Not all too rosy, unfortunately. Though prices could continue to rise in the medium term, some experts believe that the property boom will slow down after a decade or so. 

This is partly due to stuttering construction rates: at the moment, the construction industry is struggling against some serious headwinds, from ultra expensive building materials to endless supply bottlenecks. 

Germany’s Central Bank (the Bundesbank) has been warning for some time that property prices are inflated beyond their actual value.

In cities in particular, prices are between 15 and 30 percent above a level that can be justified by longer-term economic and demographic factors, the Bundesbank stressed in February.

This trend was amplified by the Covid pandemic, which saw people increasingly seeking living space outside of the cities where supply is scarce.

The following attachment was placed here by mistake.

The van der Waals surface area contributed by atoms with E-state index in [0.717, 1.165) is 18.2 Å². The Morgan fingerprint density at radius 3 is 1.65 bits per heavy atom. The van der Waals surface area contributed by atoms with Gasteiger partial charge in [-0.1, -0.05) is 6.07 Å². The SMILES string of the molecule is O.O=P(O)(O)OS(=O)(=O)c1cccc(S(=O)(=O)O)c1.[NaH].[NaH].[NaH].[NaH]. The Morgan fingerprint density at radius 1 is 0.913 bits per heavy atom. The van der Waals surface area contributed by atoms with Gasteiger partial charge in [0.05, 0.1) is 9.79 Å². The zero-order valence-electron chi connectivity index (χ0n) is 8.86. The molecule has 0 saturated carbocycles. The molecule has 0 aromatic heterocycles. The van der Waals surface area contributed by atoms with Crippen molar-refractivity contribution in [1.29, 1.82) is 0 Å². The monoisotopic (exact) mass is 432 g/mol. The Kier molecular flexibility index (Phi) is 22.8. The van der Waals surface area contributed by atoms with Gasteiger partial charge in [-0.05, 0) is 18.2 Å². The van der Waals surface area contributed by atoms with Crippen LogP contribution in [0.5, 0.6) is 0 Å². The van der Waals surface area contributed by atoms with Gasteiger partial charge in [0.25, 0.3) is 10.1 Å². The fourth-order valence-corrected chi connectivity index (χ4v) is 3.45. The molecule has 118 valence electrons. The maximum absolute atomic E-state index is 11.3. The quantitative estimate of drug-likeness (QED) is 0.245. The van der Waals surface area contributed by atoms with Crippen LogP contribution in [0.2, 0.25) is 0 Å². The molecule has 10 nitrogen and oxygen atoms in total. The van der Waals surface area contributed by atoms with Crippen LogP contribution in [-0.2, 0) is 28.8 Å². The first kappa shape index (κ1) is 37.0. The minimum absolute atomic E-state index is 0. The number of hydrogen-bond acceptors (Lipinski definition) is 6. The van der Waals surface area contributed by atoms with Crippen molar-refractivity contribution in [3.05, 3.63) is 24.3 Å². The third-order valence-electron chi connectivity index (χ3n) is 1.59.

Experts from German bank LBBW also say they expect a price correction if interest rates continue to rise strongly and the economy fails to recover. 

In this scenario, LBBW believes that price declines of 20 to 25 percent are possible.

Of course, this may not apply to all regions of the country equally. There tends to be big differences in price trends, for example, between the former East and West of Germany. 

One other area that’s still going strong is the buy-to-let market. While demand for homes for personal use is slipping, it seems there’s still a big appetite for so-called “capital investments” that are occupied by renters.

READ ALSO: EXPLAINED: The German property tax declaration owners need to know about